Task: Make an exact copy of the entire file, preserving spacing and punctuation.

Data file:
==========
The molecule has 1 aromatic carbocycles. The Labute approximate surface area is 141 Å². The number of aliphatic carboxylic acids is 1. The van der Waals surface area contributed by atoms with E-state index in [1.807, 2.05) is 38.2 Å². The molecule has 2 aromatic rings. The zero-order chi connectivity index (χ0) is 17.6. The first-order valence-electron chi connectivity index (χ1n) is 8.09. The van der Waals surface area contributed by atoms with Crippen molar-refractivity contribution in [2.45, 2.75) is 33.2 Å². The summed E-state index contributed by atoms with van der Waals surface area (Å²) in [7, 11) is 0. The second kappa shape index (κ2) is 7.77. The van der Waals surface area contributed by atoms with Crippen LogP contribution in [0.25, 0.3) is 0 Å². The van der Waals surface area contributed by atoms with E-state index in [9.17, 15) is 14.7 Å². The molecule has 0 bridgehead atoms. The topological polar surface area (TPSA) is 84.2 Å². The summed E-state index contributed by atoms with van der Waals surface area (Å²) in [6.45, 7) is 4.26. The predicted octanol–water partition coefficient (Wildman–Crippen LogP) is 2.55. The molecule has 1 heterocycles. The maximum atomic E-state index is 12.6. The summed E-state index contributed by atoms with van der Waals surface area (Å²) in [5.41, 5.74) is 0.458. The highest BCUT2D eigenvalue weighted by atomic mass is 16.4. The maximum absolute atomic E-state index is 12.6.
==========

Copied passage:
The molecule has 1 aromatic carbocycles. The Labute approximate surface area is 141 Å². The number of aliphatic carboxylic acids is 1. The van der Waals surface area contributed by atoms with E-state index in [1.807, 2.05) is 38.2 Å². The molecule has 2 aromatic rings. The zero-order chi connectivity index (χ0) is 17.6. The first-order valence-electron chi connectivity index (χ1n) is 8.09. The van der Waals surface area contributed by atoms with Crippen molar-refractivity contribution in [2.45, 2.75) is 33.2 Å². The summed E-state index contributed by atoms with van der Waals surface area (Å²) in [7, 11) is 0. The second kappa shape index (κ2) is 7.77. The van der Waals surface area contributed by atoms with Crippen LogP contribution in [0.25, 0.3) is 0 Å². The van der Waals surface area contributed by atoms with E-state index in [9.17, 15) is 14.7 Å². The molecule has 0 bridgehead atoms. The topological polar surface area (TPSA) is 84.2 Å². The summed E-state index contributed by atoms with van der Waals surface area (Å²) in [6.45, 7) is 4.26. The predicted octanol–water partition coefficient (Wildman–Crippen LogP) is 2.55. The molecule has 1 heterocycles. The maximum atomic E-state index is 12.6. The summed E-state index contributed by atoms with van der Waals surface area (Å²) in [5.41, 5.74) is 0.458. The highest BCUT2D eigenvalue weighted by atomic mass is 16.4. The maximum absolute atomic E-state index is 12.6.